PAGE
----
Joe Addo looks beyond architecture for his native Ghana. Joe Addo Twenty years after leaving his native Ghana to attend the Architectural Association in London and then seek employment abroad, Joe Osae-Addo found himself contemplating a return to his homeland during a visit in 2000. The West African nation had just elected a new president, and Addo sensed a “democratic fervor” that had not existed before. “There was an atmosphere of optimism and euphoria, and I wanted to be part of it,” he says. In Los Angeles he had started a practice in the early 1990s focusing on small civic
With the official release of GenerativeComponents (GC) as part of Bentley Systems’ MicroStation platform late last year, this parametric design tool could be poised to move beyond its traditional base of users in academia and at technologically advanced design firms.
Now that the New Museum on Manhattan’s Lower East Side is complete, and its structure enclosed, there is little evidence of the system that supports the seven-story building that seems to be made up of nothing heavier than precariously stacked cardboard boxes.
The Fourth Factor: A Historical Perspective on Architecture and Medicine, by John Michael Currie. Washington, D.C.: The American Institute of Architects, 2007, 191 pages, $39.99. The title of this book refers to the words of Hippocrates of Kos, widely regarded as the father of Western medicine. He held that there were “three factors” important to the success of medical care: the disease, the patient, and the physician. But here, author John Michael Currie, AIA, expands this list to acknowledge the role of the built environment in the healing process. Illustrated with historical images that Currie has been collecting for almost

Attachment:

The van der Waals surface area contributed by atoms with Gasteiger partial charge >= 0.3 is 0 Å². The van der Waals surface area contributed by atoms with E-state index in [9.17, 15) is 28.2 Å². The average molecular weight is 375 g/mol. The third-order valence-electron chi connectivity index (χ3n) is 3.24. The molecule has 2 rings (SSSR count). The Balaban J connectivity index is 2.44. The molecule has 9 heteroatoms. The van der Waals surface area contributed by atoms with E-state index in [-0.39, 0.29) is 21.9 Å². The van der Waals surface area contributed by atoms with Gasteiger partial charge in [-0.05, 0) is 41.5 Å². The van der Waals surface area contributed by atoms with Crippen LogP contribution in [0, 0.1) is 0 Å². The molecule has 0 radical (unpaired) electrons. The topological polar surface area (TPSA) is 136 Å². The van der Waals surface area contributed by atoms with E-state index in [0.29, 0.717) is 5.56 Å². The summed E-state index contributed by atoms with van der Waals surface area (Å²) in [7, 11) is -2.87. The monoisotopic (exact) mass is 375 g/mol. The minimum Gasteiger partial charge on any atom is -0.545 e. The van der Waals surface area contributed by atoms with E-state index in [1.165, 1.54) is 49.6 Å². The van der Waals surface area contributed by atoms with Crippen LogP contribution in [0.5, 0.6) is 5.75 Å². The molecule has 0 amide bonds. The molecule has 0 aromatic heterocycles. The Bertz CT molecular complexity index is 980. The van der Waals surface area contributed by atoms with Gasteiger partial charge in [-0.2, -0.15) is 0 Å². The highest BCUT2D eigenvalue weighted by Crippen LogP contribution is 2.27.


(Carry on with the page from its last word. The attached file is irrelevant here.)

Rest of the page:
The U.S. Army, in conjunction with private industry, is involved in a multiyear research project that could yield stronger, lighter, and longer-span structures, for both civil and military applications. The research is examining the benefits of adding vanadium to steel. Photos courtesy Simpson Gumpertz & Heger Engineers subjected vanadium-based steel angles (top) and fully assembled trusses (above) to various loads to analyze the components' behavior. Vanadium is an element distributed widely through a variety of minerals. But in the U.S., it is primarily recovered from by-products of chemical and petroleum processing. The addition of a small amount to steel, from
In the not-too-distant future, there could be two U.S. standards for green buildings. The American Society of Heating, Refrigerating and Air-Conditioning Engineers (ASHRAE), in conjunction with two other industry organizations, is developing the Standard for the Design of High-Performance Green Buildings Except Low-Rise Residential Buildings. Meanwhile, the three-year-old, nonprofit Green Building Initiative (GBI) is also working toward establishing its Green Globes rating system for commercial buildings as an official standard. Both organizations are following the protocols of the American National Standards Institute (ANSI) and expect to release fully completed and approved documents by the end of 2008. Photo courtesy Green